Eye Contact (Day 20)

We don’t have to do all of it alone. We were never meant to. Brené Brown.

Still, I think it necessary to send to you Epaphroditus—my brother and co-worker and fellow soldier, your messenger and minister to my need… Welcome him then in the Lord with all joy, and honor such people, because he came close to death for the work of Christ, risking his life to make up for those services that you could not give me. The Apostle Paul (Philippians 2:25-30)


Paul ends Philippians 2 with some storytelling around his needs and the people who care for him. Apparently his support system is largely the Philippian church and two men named Timothy and Epaphroditus. It’s easy to bounce over these types passages when we read Paul’s writings. After all, they seem like personal details that would only be important to Paul and his people. His words here don’t sound like something to build your life on. Certainly not the significance of “I can do all things through Christ who give me strength” or “Make my joy complete by being of one mind.”

I could go on typing famous sound bites from Philippians until sundown. But here’s the point. These other little paragraphs are a big deal too. They give us a window into Paul’s heart. If all Paul’s writings were dense, abstract theological statements and moral instruction, we would have never known him as a human being.

Chapter 8 of Rising Strong is all about being human and ‘rumbling’ with human need. For some reason human beings tend to look away from need. When someone is grieving, dying, homeless, addicted, psychotic… we may want to look away. We also look away from our own deep need. We also find it hard to accept help from others.

In her research, Brené Brown discovered the people who rise strong are more willing to make eye contact with human need—in themselves as well as others. And she found that the two are correlated: The willingness to accept help is abundant in people who are themselves truly helpful.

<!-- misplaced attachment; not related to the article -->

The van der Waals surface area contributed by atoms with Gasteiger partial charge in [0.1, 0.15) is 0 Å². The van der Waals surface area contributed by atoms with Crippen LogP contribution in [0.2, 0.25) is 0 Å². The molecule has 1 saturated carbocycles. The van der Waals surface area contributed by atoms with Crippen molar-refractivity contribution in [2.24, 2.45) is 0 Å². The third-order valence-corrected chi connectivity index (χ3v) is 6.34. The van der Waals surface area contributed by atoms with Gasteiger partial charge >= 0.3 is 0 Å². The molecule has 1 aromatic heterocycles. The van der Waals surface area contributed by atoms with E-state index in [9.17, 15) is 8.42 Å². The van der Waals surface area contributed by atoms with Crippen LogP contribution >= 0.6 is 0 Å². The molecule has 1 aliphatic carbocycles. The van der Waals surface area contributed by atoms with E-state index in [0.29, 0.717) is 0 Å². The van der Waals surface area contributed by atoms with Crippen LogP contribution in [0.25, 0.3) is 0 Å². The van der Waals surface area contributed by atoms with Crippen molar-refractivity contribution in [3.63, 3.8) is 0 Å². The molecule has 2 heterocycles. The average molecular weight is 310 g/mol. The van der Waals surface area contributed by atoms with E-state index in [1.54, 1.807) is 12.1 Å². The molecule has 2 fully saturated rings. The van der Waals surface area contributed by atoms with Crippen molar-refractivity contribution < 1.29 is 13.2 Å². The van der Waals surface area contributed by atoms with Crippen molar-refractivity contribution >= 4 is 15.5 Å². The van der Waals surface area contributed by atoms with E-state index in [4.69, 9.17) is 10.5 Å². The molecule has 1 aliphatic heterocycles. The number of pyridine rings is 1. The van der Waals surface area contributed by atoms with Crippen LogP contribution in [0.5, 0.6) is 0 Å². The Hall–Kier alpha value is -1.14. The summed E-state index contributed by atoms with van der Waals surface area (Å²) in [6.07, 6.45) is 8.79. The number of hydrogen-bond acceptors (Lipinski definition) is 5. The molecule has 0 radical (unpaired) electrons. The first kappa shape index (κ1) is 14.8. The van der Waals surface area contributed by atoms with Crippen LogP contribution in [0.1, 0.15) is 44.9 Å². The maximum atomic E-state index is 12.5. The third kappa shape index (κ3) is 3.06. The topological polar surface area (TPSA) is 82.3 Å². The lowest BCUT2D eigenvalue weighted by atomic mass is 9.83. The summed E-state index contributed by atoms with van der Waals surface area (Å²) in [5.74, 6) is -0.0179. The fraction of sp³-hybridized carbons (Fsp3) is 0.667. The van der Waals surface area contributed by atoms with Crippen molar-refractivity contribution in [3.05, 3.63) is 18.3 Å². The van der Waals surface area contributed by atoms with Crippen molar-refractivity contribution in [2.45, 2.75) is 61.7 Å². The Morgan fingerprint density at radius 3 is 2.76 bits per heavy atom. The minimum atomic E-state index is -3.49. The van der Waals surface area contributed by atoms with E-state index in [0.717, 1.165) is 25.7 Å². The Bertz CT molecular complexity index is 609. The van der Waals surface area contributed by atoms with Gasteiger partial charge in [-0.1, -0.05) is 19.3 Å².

How are you at making eye contact with your own needs? The storytelling in Chapter 8 is eye opening.

Starter Prayer

LORD God, help me take a long, loving look at my own need.

Reading Focus for Rising Strong, by Brené Brown

We are in week three, of this 6-week study. The focus is Chapters 5-6 of Rising Strong. The topics are: The Rumble, and Living BIG (Boundaries, Integrity and Generosity). If your discussion group has completed session three, begin reading Chapters 7-8.

Learning to Care (Day 19)


What do people with strong relationships, parents with deep connections to their children, teachers nurturing creativity and learning, clergy walking with people through faith, and trusted leaders have in common? They recognize the power of emotion and they’re not afraid to lean in to discomfort. Brené Brown

I hope to send Timothy to you soon… I have nobody else of his quality: he will care quite genuinely about how you are. Like a child with a father he has worked as a slave alongside me for the sake of the gospel. The Apostle Paul (Philippians 2:19-23)

I can’t remember when it happened, but one day I woke up and realized that my own daughters, whom I used to goad and nag to help with cooking, laundry, gardening or entertaining—even proof reading and editing—had become highly skilled and reliable in all of those things. They had learned to care about their work and the people they serve.

I realized that over years of working closely together, we had come to share a brain and a heart. And now, I have the blessing of their helpful companionship. Sometimes we work side by side as partners. And when they do work on my behalf, I know they will do an excellent job.

This is the ultimate joy of parenting, leadership and teaching in any setting. And Brené Brown’s research reminds me of an X-factor in any good apprenticeship—the factor of caring. Brené discovered that good students have been taught empathy and emotional resilience by their parents and teachers, coaches and pastors.